By Jeff Moses
By Serene Dominic
By Benjamin Leatherman
By Glenn BurnSilver
By Glenn BurnSilver
By Troy Farah
By Roger Calamaio
By Mark Deming
The experience of defining music confirmed all three men's original impulse of what music is without contradicting any of them. But two people put their appreciation on a whole new level. One was G.E. Stinson, a white blues musician who was suggested by Fjellestad and the other was John Frusciante of Red Hot Chili Peppers.
"He really floored us. We'd already gotten so many rich interviews, but he was . . . If music is here," says Pomerenke, holding his extended palm over his head, "then he was underneath it from the get-go," he adds, dropping his hand to his chest. "We talked to him for an hour and a half. We only got two questions in, but it doesn't matter, because he gave us the best interview of anybody. He talked about his cats. He went to some analyst primarily because he was concerned about how his cats appreciated his music."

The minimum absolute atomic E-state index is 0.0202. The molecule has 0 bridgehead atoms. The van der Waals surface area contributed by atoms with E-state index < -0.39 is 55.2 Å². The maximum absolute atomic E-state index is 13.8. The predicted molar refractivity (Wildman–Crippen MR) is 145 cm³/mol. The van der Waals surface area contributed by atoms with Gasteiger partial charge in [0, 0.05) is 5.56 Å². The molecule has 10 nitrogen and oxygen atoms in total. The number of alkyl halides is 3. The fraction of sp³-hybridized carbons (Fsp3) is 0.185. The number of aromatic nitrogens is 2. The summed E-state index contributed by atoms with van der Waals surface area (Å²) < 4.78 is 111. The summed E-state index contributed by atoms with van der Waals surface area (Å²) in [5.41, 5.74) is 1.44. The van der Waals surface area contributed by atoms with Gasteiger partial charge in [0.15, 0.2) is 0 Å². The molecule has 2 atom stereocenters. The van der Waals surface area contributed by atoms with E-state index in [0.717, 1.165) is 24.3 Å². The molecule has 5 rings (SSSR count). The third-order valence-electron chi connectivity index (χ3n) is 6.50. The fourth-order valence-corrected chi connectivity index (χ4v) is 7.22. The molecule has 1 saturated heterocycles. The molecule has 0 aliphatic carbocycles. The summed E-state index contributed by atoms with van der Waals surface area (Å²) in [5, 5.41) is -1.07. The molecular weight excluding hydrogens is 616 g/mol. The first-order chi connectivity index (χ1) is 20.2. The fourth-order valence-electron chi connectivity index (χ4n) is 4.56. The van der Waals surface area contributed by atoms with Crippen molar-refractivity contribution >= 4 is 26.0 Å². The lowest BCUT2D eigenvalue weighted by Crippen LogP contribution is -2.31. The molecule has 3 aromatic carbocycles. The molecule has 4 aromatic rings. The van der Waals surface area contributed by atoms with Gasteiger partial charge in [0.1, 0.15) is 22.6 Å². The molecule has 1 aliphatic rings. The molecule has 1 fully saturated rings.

"What his analyst told him," says Page, "was that his cats probably get some warm, loving feeling from his music but [that] music is time-based and cats don't have that understanding that it's starting here and ending here."
"Hans said we could probably make a movie just out of what he said," nods Pomerenke.
Don't hold your breath waiting for My Dinner with Frusciante anytime soon. The team's follow-up to The Heart Is a Drum Machine has already been green-lit, a documentary on Maynard James Keenan's winery. "We're gonna be shooting there for a whole year straight. The whole harvest, from dormant to in the bottle," says Pomerenke. "It's called The Grapes of Wrath."
Given all he's learned about his longstanding obsession and having made an uplifting film about the creative process in the bargain, is Pomerenke any closer to defining what music is for himself?
"It's a brain-scrambler to be sure. Some people nailed it — others were silent for 30 seconds," he says trailing off before giving up.
"I wouldn't have any clue. I would not want to be in this movie," he laughs. "I would offer nothing."